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2007 Nissan Xterra build with 2.8, manual trans

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  • 2007 Nissan Xterra build with 2.8, manual trans

    I have just finished my 2007 Nissan Xterra build. I will do my best to reconstruct the process. I was not great with documentation, but I will do my best recall and maybe if there are questions, it will trigger some memory ... I can always go look at the rig for details also... I can tell you I was not great with pix, so I will dig thru to find what I have.

  • #2
    It was quite a journey (over 2 years), about half the time spent waiting or figuring...I taught myself FreeCAD thru the project, to design some of the adaptions, etc. So let me take you thru the saga;

    1) The vehicle - 2007 X, manual transmission, 4.0L. Pretty standard, Air conditioning, ABS, VDC/SKID, 4WD.
    2) The engine - Cummins 2.8L crate
    3) The reason - A little bit of a sickness; Since about ~2002 ... meaning i bought my first diesel vehicle, '93 Dodge Ram, Cummins diesel, then in 2004, bought a new VW Jetta TDI, still driving both...then in 2010, my first conversion of a 1997 Jeep TJ using a Cummins 3.3L (two teenage daughters learned to drive manuals and racked up 30K miles in their time driving to high school...still use it to push snow and some summer fun)... Couldn't stand the idea of driving gasoline again, and I am a fan of manual when Cummins put out the crate, it was just a matter of finding a suitable SUV... hence a decent Xterra with a manual trans... the sickness continued. It was not cheap, and not for the faint at heart... I learned a lot over the course, but I did not do good with documentation. I will do my best to recant all that I did... questions are welcomed, I will do my best to either recall or review.... here goes;​


    • #3
      4) The Process
      4.1) Got the shop manuals - I used the NICOclub site, downloaded the whole shooting match (at least what I thought was relevant)- read a lot of documentation. Tried to pour thru the OBD/troubleshooting to understand what/how to make things work if the ECU/VCU did not see the entire engine included. Studied the engine removal process... Ugh... reviewed this on YouTube also... Much easier to lift off the body. if you cant do that, consider Removing the dog house assembly. I studied the wiring to understand what I could eliminate w/o making a mess of the Dash/other electronic features etc... This was really the best approach since I had a perfectly healthy X that did not NEED an engine swap, but looking into the headlights, I could tell it was ripe for the conversion.​


      • #4
        4.2) Lifted the body - Removed the Cat parts of the exhaust, O2 sensors, etc...Sold on CL, sold the engine, starter, some other odds and ends that I knew I would not need... I did this to support the habit/sickness. BTW, I never told the wife what this would cost, nor did I tally the one, including myself needs to know since it wont cure my disease. I made several measurements in this process, locating the engine position, angle wrt the frame rail (while supported on jack stands so weight would not affect measurements). It was a good plan, would have been better if I would have kept track of those measurements! More on that later, I am sure.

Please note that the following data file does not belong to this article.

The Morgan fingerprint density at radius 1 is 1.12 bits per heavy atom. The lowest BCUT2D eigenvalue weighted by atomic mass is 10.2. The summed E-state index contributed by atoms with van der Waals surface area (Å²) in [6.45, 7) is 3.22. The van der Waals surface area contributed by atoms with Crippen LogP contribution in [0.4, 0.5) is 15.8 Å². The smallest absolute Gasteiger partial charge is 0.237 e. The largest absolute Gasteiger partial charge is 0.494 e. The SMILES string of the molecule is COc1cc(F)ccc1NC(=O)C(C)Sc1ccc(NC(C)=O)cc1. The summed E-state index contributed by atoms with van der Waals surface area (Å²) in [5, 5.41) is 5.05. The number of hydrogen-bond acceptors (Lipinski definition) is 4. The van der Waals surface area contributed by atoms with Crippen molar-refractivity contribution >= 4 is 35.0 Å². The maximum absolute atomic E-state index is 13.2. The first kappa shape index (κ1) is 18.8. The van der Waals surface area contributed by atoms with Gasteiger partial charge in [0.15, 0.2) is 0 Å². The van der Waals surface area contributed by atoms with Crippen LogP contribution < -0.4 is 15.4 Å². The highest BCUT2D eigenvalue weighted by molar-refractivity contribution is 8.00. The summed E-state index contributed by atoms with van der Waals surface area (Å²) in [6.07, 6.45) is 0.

• #5
          4.3) Mating the Engine and Trans - Leave the details of the design and the machine work to the professionals. As I created the plan, I let the pros do the detailed design and manufacture parts (Axis Industries - Here was my plan (as executed); I removed the rear cover of the 2.8L and sent it to be machined, cut 19 mm (3/4") off of the face of the trans mounting flange. There are two dowel holes at 12 and 6 o'clock, that were deepened, and they drilled and tapped the holes a fair bit deeper for the mounting adapter.
          The machine shop associated with Axis had a 4.0L engine/trans combo they used to measure for the mounting adapter. Using 19 mm aluminum plate, they machined counter sank thru holes for mounting bolts and dowels to engine rear cover and threaded holes and thru holes and dowel pockets for the transmission to adapter plate. It was quite a work of art.

          I should mention, Kevin at Axis has all the prints and procures all the parts for the engine to trans and crank to flywheel adaption.

          The 19 mm reduction in the rear cover was to keep the trans in the original position (fore/aft) in the vehicle w/o pushing the accessory belt system thru the radiator. i.e. I needed the room up front to mount a couple of electric fans/or an engine driven fan. In retrospect, if I did it again, I would still cut the 19mm from the cover, but use a 1/2" steel plate for the adapter to save another 1/4" in the front and the crankshaft adapter palm adapter.​


          • #6
            #2D, congratulations...I know your struggle. Just recently got my 1982 Wagoneer (went with a 4L80E & NP431C from a '96 GMC 2500) after 2 years & 5 months of building, on the road. COVID & the supply chain SNAFU's really dragged this out....well, I've been performing the shakedown runs, sorting out XMSN shift programing (PCS TCM 2800, using CANBUS interface). I've got about 600 miles on her so far. What a hoot! this little engine is a blast to drive!! Moves the 4600 lb. Waggy without issue.


            • #7